Q. You have been a part of the bad as well as the good, do you feel that you have been a part of the nucleus that has helped create that?

TOM GLAVINE: Absolutely, I feel like it. I think you can see it coming in 1990, I think I was here, Smoltz was here, Avery was here, Justice and Blauser, Lemke, Gant and all those guys were coming along. You could see we had some talent. We were some veteran players away from being a good ball club. If you told any of us in 1990, that we would win the Division the rest of the '90s, you know, we would have told you that you were crazy, for two reasons: No. 1, it is something again that had never been done in the history of the game, so why would we anticipated our club doing it. No. 2, I don't think we ever felt like we had that kind of talent. We felt we were good and on the verge of being good, like I said, I don't think you can anticipated a ball club doing something that has never been done before, it just kind of happens, it has been fun to be a part of that. Hopefully it will continue.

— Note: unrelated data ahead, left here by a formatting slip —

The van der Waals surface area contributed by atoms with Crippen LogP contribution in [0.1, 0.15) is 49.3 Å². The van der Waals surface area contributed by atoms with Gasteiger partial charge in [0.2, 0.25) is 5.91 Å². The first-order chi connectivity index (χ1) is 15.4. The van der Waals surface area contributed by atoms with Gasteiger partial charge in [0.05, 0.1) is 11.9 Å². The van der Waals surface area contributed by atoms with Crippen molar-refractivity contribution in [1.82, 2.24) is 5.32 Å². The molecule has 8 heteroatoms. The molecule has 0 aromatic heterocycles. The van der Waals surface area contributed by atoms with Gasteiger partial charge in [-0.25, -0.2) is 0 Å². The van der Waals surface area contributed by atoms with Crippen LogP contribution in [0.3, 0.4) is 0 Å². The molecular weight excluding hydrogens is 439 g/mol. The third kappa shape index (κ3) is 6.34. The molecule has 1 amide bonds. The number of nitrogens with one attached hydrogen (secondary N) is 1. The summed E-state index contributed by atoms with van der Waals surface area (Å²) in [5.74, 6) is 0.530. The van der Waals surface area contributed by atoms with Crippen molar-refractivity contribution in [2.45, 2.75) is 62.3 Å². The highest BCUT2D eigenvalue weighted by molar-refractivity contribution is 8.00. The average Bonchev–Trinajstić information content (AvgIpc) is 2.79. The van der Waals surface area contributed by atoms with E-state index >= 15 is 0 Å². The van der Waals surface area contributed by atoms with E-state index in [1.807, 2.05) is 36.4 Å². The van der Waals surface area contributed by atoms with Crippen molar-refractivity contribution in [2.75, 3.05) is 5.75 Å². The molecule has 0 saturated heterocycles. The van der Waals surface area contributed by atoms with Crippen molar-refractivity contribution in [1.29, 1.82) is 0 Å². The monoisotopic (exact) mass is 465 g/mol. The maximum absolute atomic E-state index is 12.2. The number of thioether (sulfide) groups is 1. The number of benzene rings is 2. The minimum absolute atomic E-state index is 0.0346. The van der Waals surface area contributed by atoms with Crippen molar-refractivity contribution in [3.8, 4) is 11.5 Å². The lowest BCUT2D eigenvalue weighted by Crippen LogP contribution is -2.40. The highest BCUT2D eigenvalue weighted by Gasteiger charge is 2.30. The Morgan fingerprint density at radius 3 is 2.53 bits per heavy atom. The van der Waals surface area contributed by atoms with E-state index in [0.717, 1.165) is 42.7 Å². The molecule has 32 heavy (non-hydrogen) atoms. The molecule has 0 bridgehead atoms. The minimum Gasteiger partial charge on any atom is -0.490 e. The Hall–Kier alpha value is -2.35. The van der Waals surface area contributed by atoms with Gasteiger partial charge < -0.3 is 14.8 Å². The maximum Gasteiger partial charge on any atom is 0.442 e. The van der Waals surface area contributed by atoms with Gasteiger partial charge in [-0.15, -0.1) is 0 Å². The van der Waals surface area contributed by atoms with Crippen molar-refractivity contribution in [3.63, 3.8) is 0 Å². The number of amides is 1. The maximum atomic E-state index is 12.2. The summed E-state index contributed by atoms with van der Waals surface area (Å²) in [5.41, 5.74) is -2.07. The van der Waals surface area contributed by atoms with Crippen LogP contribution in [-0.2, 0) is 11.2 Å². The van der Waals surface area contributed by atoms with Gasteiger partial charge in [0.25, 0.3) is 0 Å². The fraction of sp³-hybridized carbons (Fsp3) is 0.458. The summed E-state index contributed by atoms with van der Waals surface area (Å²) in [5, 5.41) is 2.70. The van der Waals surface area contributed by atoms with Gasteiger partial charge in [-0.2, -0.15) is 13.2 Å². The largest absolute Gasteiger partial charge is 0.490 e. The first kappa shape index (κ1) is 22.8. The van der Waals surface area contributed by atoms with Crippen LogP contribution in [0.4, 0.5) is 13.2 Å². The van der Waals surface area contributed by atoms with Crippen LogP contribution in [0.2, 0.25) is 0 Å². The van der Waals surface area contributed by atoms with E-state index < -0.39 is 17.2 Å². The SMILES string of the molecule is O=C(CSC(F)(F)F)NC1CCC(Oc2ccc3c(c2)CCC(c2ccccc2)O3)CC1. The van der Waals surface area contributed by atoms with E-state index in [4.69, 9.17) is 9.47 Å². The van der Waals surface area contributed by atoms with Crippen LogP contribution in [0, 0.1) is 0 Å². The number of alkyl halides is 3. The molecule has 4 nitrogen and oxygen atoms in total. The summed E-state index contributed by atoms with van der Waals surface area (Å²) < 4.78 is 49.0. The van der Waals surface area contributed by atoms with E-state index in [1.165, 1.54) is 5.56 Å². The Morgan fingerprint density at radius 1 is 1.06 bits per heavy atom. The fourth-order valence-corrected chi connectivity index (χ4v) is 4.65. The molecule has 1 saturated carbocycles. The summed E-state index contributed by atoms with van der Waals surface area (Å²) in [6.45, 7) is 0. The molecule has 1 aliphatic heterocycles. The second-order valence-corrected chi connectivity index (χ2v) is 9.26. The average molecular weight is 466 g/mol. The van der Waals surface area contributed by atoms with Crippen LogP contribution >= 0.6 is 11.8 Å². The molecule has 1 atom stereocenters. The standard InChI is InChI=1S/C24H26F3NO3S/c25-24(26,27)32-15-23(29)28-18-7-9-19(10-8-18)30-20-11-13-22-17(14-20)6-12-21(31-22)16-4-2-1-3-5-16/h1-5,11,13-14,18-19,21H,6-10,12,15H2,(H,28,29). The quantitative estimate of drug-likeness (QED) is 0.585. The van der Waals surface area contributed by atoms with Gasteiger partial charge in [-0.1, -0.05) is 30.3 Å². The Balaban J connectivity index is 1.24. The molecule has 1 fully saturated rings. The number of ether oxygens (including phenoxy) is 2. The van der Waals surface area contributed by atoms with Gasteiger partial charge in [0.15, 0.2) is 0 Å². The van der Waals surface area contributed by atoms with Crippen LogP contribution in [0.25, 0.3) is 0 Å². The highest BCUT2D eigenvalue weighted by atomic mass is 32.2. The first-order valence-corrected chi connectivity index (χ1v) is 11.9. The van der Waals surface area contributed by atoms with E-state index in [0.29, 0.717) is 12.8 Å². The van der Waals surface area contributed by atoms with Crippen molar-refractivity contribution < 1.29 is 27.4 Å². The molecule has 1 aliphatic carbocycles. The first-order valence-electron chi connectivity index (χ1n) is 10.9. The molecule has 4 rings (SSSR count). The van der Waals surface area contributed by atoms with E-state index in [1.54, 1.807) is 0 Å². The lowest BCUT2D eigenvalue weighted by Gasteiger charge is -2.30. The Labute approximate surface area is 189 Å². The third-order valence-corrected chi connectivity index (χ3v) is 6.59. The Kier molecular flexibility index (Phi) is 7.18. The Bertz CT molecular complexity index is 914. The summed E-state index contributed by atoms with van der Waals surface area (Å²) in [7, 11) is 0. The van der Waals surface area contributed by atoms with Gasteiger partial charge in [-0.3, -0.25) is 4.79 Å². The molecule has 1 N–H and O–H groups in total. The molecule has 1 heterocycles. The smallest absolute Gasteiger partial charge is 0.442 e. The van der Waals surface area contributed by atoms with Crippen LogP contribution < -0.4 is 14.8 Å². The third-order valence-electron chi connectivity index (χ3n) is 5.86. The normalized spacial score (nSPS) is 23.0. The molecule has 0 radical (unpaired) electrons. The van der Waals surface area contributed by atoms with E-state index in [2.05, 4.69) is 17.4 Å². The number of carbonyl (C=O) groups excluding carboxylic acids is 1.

Q. Talk about the Cardinal lineup and key left-handers?

TOM GLAVINE: They have a good lineup. From my standpoint I am not real sure which one I will see. I pitched against them twice this year. The time I pitched against them here, I think Edmonds and Clark were the only two lefties in the lineup. When I pitched in Atlanta, there were a couple more in there. I am not real sure what lineup will be out there. In any event, whether it is a left-handed lineup or right-handed lineup, they have a good club. They are pretty well balanced. They have obviously some power in the middle of the lineup, they got some speed, it is a lineup as a pitcher that you have to bear down, you cannot afford to make too many mistakes. Obviously there is a little bit of a difference without Mac in the lineup, Will Clark has done more than a good job of making up for that. He has been on fire since he has been here, he hit real well against us in the two series we faced them, so if you are losing something by not having Mac in there, it is not a whole lot, Will has done a tremendous job. It will be a tough series for both pitching staffs. You will have to keep your mistakes to a minimum because both lineups, if you make too many mistakes will make you pay for it.

JIM FERGUSON: Thank you.

End of FastScripts…